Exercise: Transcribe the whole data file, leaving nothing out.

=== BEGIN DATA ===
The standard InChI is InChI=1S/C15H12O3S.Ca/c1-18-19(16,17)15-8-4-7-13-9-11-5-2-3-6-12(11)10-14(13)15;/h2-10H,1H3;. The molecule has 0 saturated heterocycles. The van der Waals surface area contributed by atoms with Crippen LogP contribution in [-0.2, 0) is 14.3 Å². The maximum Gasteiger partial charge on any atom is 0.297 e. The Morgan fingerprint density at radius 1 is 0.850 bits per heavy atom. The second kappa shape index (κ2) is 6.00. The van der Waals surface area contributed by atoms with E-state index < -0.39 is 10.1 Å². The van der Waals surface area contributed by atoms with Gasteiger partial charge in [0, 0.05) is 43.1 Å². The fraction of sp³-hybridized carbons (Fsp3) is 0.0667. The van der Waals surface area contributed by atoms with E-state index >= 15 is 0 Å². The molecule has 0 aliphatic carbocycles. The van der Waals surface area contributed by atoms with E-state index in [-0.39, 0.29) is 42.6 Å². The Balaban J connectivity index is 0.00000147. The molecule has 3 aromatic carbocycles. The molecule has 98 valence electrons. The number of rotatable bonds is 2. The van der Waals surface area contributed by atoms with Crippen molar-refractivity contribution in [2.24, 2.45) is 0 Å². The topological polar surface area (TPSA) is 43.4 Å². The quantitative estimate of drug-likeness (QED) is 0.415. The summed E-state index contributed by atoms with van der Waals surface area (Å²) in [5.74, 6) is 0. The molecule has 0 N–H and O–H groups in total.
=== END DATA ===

The standard InChI is InChI=1S/C15H12O3S.Ca/c1-18-19(16,17)15-8-4-7-13-9-11-5-2-3-6-12(11)10-14(13)15;/h2-10H,1H3;. The molecule has 0 saturated heterocycles. The van der Waals surface area contributed by atoms with Crippen LogP contribution in [-0.2, 0) is 14.3 Å². The maximum Gasteiger partial charge on any atom is 0.297 e. The Morgan fingerprint density at radius 1 is 0.850 bits per heavy atom. The second kappa shape index (κ2) is 6.00. The van der Waals surface area contributed by atoms with E-state index < -0.39 is 10.1 Å². The van der Waals surface area contributed by atoms with Gasteiger partial charge in [0, 0.05) is 43.1 Å². The fraction of sp³-hybridized carbons (Fsp3) is 0.0667. The van der Waals surface area contributed by atoms with E-state index >= 15 is 0 Å². The molecule has 0 aliphatic carbocycles. The van der Waals surface area contributed by atoms with E-state index in [-0.39, 0.29) is 42.6 Å². The Balaban J connectivity index is 0.00000147. The molecule has 3 aromatic carbocycles. The molecule has 98 valence electrons. The number of rotatable bonds is 2. The van der Waals surface area contributed by atoms with Crippen molar-refractivity contribution in [2.24, 2.45) is 0 Å². The topological polar surface area (TPSA) is 43.4 Å². The quantitative estimate of drug-likeness (QED) is 0.415. The summed E-state index contributed by atoms with van der Waals surface area (Å²) in [5.74, 6) is 0. The molecule has 0 N–H and O–H groups in total.